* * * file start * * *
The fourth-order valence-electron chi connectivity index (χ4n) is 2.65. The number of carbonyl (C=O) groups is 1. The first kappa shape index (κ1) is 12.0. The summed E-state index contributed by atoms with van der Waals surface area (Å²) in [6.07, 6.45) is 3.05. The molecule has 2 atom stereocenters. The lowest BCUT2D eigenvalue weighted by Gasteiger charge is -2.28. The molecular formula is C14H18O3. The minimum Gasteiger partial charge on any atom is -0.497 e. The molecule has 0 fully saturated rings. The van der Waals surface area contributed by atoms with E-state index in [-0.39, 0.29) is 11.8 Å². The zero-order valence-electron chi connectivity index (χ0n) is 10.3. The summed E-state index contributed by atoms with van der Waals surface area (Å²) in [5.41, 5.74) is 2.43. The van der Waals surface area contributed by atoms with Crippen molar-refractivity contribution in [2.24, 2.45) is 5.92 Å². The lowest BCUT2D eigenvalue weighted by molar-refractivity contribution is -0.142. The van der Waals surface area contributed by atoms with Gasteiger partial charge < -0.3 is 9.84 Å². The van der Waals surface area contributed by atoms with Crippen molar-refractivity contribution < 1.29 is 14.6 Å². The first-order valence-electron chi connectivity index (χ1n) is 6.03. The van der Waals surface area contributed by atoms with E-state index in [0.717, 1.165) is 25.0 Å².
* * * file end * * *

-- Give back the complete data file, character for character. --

The fourth-order valence-electron chi connectivity index (χ4n) is 2.65. The number of carbonyl (C=O) groups is 1. The first kappa shape index (κ1) is 12.0. The summed E-state index contributed by atoms with van der Waals surface area (Å²) in [6.07, 6.45) is 3.05. The molecule has 2 atom stereocenters. The lowest BCUT2D eigenvalue weighted by Gasteiger charge is -2.28. The molecular formula is C14H18O3. The minimum Gasteiger partial charge on any atom is -0.497 e. The molecule has 0 fully saturated rings. The van der Waals surface area contributed by atoms with E-state index in [-0.39, 0.29) is 11.8 Å². The zero-order valence-electron chi connectivity index (χ0n) is 10.3. The summed E-state index contributed by atoms with van der Waals surface area (Å²) in [5.41, 5.74) is 2.43. The van der Waals surface area contributed by atoms with Crippen molar-refractivity contribution in [2.24, 2.45) is 5.92 Å². The lowest BCUT2D eigenvalue weighted by molar-refractivity contribution is -0.142. The van der Waals surface area contributed by atoms with Gasteiger partial charge < -0.3 is 9.84 Å². The van der Waals surface area contributed by atoms with Crippen molar-refractivity contribution < 1.29 is 14.6 Å². The first-order valence-electron chi connectivity index (χ1n) is 6.03. The van der Waals surface area contributed by atoms with E-state index in [0.717, 1.165) is 25.0 Å².